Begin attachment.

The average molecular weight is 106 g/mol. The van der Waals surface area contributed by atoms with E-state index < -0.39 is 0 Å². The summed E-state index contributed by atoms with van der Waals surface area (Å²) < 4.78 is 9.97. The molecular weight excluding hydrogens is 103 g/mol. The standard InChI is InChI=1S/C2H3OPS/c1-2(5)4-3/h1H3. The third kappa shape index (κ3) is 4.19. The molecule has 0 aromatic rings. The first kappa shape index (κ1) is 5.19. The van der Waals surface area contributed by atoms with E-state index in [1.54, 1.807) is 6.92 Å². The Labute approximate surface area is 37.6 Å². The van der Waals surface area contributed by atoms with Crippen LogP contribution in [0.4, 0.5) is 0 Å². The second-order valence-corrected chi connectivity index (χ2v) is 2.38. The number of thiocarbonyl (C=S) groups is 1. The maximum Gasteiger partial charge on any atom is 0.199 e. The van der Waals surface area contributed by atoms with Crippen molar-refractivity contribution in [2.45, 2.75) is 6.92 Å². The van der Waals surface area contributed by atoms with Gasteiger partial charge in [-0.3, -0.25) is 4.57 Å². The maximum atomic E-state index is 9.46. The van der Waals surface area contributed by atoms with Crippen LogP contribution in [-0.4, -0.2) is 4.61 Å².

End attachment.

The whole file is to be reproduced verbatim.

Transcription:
The average molecular weight is 106 g/mol. The van der Waals surface area contributed by atoms with E-state index < -0.39 is 0 Å². The summed E-state index contributed by atoms with van der Waals surface area (Å²) < 4.78 is 9.97. The molecular weight excluding hydrogens is 103 g/mol. The standard InChI is InChI=1S/C2H3OPS/c1-2(5)4-3/h1H3. The third kappa shape index (κ3) is 4.19. The molecule has 0 aromatic rings. The first kappa shape index (κ1) is 5.19. The van der Waals surface area contributed by atoms with E-state index in [1.54, 1.807) is 6.92 Å². The Labute approximate surface area is 37.6 Å². The van der Waals surface area contributed by atoms with Crippen LogP contribution in [0.4, 0.5) is 0 Å². The second-order valence-corrected chi connectivity index (χ2v) is 2.38. The number of thiocarbonyl (C=S) groups is 1. The maximum Gasteiger partial charge on any atom is 0.199 e. The van der Waals surface area contributed by atoms with Crippen molar-refractivity contribution in [2.45, 2.75) is 6.92 Å². The van der Waals surface area contributed by atoms with Gasteiger partial charge in [-0.3, -0.25) is 4.57 Å². The maximum atomic E-state index is 9.46. The van der Waals surface area contributed by atoms with Crippen LogP contribution in [-0.4, -0.2) is 4.61 Å².